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Moussing in Baja - Expertise Please

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Hey guys -

I haven't been posting much and it's looking kind of boring in here as of late so thought I could give you vets something to sink your teeth into....:smirk:

There has been many a "mousse" thread, but I'm looking for some very specific info. I know the gang here has this covered so if you wouldn't mind:

So on a FRONT mousse only....How are you guys prepping the wheel? I'm guessing ONE rimlock, and taping the rim with duct tape or similar....mousse lube.

In RACE CONDITIONS, AND RIDING AGGRESSIVELY - how many miles are you getting on them IN THE FRONT? (read "riding aggressively" as competitive pace in a SCORE race)

In normal riding conditoins, training to race...desert treks 200+ miles at a time... Riding at speed etc, open desert...What kind of mileage are you getting on them....IN THE FRONT?

What happens when a FRONT mousse goes out on you? Is it total bead failure and you're up shit's creek or can you ride out on a FRONT mousse "flat" / "failure" for a bit before you have problems?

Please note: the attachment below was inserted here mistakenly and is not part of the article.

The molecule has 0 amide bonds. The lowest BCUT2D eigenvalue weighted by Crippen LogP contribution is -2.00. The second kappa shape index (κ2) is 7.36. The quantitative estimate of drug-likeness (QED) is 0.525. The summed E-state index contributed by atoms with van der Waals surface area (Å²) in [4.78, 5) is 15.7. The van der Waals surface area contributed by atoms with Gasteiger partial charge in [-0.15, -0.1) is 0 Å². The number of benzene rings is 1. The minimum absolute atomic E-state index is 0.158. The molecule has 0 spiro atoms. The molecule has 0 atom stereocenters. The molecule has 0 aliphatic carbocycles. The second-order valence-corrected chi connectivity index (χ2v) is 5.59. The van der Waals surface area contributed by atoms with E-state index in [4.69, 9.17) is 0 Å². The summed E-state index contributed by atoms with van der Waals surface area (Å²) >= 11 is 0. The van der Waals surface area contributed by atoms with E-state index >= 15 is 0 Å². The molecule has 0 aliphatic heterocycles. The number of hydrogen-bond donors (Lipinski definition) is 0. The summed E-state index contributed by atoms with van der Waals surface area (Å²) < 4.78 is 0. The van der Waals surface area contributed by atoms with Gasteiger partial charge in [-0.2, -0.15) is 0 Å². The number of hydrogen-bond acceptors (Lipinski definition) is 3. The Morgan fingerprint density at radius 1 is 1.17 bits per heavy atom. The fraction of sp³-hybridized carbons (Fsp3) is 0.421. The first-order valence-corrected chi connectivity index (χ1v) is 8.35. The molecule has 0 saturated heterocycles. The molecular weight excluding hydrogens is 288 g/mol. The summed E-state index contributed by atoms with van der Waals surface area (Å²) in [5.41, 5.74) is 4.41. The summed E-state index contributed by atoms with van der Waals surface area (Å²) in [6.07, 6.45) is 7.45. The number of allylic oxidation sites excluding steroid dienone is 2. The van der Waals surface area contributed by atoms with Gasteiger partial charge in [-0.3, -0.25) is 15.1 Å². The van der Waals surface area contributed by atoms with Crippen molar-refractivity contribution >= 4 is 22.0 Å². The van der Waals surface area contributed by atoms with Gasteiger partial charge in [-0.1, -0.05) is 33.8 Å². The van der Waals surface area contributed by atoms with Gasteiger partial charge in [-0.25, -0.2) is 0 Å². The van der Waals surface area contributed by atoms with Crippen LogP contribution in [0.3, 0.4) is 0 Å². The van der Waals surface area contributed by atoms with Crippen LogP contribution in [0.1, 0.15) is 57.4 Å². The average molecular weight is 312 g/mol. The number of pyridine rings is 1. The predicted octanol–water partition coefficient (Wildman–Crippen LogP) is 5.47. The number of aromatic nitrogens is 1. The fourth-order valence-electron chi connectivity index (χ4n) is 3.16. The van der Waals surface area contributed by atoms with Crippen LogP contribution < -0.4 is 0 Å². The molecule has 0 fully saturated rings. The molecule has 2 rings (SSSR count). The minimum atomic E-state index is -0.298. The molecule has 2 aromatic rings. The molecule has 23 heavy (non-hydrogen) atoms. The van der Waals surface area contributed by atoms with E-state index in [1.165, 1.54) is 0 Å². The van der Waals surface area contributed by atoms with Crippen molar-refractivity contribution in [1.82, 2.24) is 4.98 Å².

One REAR MOUSSE question:

Upon failure of the mousse....I've heard you are not only up shit's creek but without a paddle, boat...Total meltdown. No way to ride out...do not pass go. I know you can ride out on lots of desert tires with a tube flat for miles and miles.... Why would running a mousse, basically which is a foam tube be any different?... If you lost a REAR mousse in say a 739AT couldn't you just grind it out to the next stop / pit?

Mounting:

I hear guys say that they take an army to mount. I've also heard that some of the legendary baja dogs can mount them with one arm tied behind their backs and one lever.... in the garage, in the dark, underwater.... Which one is it? What's the trick?

Haven't used them...Going to use them. Want to know what I'm getting myself into before it happens.

Thanks in advance Baja dogs...I appreciate it . :smirk:

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Rim locks are not used with a mousse. Save your money and run Bridgestone heavy duty tubes. If you really want to be safe, squirt some Slime in them or better yet:

https://www.napaonline.com/Catalog/CatalogItemDetail.aspx?A=SME706600_0238940382&An=0